The title of this post is almost an irony for most parents. Going by present times, it should have been- How a school chooses you? Nonetheless i decided to write this because i continue to feel, strongly as days pass, that one of the best investments anyone can make is picking a school for their child. There is a reason i call it investment. Most of us spend awful lot of time and energy in deciding what to wear, where to eat, how to live, how to spend the annual holiday etc etc. A lot of parents also pay a fortune to get their children ‘good’ education. People do all of this, but my point is limited to this- a true investment is preceded by careful analysis and judgement, something that completely misses when (most) parents decide which school to send their children to. Here lies the meat of my argument. What i write henceforth in this post would mostly be focused on urban schooling.
Let us look at how decisions with regards to school education are made-
- Ease of access (distance and/or connections)
- Financial wherewithal
- Ideological reasons
- Random tries
No one ranks schools on the basis of the ‘goodness’ of education that is provided. No one looks at the school-ness of a school- does it even make sense to attend a school that is a display of architecture, more than anything else? In the absence of any sort of calibrated information parents end up convincing themselves of the decisions they make and follow it up with supplements for the child- tuition classes, hobby classes, summer camps etc etc. The hope stays the same- everything will fall in place in the end. Perhaps it does, perhaps schools work, whatever be the quality.
There is a lot that can be said about the kind of education that a child needs in our times but i will put that away for another day. I have always believed that education is an experience (a characteristic experience, as Prof. Krishna Kumar would say) and if a school is not able to give that to a child, then it is missing the game completely. There are certain things that each parent would want for his/her child- happiness, a joyful childhood, safety etc etc. everything that ensures to a jolly good adulthood. Some parents want more, some might want less but everyone has expectations from as a child grows and it is only fair if some of these expectations reflect in the choice of education and school.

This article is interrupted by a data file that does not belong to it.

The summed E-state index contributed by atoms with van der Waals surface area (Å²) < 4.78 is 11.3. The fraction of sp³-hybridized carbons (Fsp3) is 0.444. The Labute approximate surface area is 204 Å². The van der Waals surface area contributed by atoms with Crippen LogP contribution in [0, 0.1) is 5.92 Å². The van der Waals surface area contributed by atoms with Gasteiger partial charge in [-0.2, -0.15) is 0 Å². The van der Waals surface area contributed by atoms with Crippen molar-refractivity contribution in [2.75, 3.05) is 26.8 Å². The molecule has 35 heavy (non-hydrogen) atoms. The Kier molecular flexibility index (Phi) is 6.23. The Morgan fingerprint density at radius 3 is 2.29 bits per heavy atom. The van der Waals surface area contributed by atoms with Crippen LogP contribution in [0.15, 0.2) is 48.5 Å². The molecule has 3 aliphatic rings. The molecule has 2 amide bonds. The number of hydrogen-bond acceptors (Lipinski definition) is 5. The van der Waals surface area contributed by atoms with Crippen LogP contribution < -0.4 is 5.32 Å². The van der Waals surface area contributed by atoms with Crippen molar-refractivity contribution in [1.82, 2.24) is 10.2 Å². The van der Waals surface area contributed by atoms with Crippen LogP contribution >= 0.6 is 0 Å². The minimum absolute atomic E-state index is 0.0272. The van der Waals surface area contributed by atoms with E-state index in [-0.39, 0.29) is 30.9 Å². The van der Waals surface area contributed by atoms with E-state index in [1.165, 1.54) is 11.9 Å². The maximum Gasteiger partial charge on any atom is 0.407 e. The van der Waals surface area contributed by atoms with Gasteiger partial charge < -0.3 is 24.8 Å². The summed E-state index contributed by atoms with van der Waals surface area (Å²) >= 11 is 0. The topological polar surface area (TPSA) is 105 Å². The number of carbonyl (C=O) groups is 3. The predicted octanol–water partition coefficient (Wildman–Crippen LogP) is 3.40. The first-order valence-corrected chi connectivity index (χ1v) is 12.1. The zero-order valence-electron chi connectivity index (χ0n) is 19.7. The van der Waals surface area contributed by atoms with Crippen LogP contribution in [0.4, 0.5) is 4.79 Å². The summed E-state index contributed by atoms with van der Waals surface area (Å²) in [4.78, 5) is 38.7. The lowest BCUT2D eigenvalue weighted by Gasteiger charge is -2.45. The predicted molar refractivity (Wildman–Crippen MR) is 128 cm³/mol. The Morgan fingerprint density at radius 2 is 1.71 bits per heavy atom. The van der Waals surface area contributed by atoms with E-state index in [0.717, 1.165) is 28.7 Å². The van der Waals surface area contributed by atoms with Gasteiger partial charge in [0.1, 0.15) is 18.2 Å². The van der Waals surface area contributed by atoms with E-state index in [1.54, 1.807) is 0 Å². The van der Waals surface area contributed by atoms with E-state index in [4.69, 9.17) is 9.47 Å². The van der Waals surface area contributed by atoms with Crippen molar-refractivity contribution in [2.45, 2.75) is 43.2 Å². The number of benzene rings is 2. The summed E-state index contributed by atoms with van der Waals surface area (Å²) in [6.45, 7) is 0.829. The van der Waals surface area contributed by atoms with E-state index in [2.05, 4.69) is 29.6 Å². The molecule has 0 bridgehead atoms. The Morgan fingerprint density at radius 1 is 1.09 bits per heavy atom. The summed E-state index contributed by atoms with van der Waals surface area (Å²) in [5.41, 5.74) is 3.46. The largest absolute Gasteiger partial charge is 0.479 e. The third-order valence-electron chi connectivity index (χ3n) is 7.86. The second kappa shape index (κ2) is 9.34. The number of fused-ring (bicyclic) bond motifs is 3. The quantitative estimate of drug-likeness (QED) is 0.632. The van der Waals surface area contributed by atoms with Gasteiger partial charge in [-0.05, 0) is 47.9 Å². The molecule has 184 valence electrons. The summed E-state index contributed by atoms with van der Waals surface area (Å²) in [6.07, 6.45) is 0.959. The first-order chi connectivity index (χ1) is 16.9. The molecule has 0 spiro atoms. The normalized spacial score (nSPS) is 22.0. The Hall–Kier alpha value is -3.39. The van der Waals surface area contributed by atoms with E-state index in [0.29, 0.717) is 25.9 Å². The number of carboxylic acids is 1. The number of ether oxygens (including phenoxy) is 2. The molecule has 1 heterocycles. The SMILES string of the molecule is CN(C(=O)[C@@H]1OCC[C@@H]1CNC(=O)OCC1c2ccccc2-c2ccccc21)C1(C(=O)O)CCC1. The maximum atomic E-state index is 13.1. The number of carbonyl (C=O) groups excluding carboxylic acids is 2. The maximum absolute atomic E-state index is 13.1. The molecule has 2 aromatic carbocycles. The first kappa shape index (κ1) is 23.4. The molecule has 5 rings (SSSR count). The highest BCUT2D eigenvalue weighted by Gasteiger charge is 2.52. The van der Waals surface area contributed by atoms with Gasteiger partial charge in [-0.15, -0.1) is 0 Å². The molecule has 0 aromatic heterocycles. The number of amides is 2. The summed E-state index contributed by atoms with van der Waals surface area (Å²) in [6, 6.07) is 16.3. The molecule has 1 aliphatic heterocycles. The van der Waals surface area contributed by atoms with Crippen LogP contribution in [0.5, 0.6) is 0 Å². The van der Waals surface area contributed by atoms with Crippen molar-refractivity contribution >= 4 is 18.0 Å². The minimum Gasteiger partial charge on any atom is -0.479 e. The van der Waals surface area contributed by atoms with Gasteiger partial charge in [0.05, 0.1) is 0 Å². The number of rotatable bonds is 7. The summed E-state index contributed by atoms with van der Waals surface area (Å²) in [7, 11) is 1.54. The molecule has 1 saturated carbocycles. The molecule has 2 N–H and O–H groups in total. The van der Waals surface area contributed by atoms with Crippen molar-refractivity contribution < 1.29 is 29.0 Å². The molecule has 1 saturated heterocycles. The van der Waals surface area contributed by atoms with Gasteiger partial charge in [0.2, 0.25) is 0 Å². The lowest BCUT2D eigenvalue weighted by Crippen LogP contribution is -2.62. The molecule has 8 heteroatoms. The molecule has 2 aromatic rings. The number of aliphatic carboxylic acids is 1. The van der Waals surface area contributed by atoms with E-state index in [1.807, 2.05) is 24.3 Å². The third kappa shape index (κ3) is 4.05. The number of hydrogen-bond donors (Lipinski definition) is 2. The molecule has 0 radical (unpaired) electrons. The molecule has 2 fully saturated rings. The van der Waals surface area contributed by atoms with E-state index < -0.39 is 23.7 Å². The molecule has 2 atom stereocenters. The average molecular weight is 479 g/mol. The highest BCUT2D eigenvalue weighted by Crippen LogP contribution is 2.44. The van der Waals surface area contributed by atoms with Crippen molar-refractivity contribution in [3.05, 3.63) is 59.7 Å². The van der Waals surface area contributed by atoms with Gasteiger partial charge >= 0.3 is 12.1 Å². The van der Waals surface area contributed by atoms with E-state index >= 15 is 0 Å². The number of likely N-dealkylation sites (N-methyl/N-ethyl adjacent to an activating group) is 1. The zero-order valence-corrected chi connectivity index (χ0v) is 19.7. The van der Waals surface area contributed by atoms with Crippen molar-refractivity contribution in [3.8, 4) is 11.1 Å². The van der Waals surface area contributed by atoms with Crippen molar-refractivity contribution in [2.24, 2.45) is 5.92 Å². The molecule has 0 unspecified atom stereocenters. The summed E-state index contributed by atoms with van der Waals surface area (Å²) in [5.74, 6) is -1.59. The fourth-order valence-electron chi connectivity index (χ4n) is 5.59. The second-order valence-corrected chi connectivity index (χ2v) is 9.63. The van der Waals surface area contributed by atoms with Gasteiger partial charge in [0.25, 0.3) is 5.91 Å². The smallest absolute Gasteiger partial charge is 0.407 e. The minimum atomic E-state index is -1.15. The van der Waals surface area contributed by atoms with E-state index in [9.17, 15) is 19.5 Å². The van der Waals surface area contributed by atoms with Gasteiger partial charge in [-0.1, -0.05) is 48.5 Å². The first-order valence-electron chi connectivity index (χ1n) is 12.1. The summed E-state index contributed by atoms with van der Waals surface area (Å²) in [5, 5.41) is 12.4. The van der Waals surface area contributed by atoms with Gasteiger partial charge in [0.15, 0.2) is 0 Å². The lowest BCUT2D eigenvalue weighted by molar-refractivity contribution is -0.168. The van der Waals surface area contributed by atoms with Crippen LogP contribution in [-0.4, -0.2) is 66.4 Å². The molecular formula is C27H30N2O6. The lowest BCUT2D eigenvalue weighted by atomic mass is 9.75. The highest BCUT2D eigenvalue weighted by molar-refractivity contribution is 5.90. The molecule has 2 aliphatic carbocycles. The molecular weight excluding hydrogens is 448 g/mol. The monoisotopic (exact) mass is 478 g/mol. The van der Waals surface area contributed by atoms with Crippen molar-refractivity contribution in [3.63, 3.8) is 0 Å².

All this sounds very good but are people really putting efforts in realizing their expectations? I would leave you to answer this question but before that i would like to share a small ‘to do’ list that might help you in deciding, or atleast in thinking how to decide.
- The child’s education has already begun even before she awaits the Principal’s nod to enter a school. Her parents, her friends, her family has already started shaping her thoughts. So the first thing to do is to be alert of what you say, what you do and how you treat your child before packing her off in a school bus.
- Do not enter a school with the ‘lets go and get you admitted’ mentality. Rushing through this process will have repercussions.
- Start early by making a list of schools you would like to try out, based on whatever criteria you want. Keep your list broad, i.e. don’t be a stickler with regards to status of a school etc. include lot of schools.
- Judge the value of a school by the fee it charges and you are bound to end a bankrupt- financially and emotionally.
- Insist of classroom observations in the schools on your list, talk to the teachers, listen to the children, see them spend their spare time. If the Principal tells you that allowing parents in the classroom is against policy, you might as well leave the campus.
- Visit a rural school whenever you get a chance, see what they are upto. Be the judge of what is it that teachers and children should value.
- Feel the environment, the school should embrace the child.
- Focus on the necessities- love, inclusiveness, camaraderie. Any form of discrimination should be on your zero tolerance list.
(I’ll keep adding to this list)
Last but not the least, be physically and emotionally involved in your child’s education.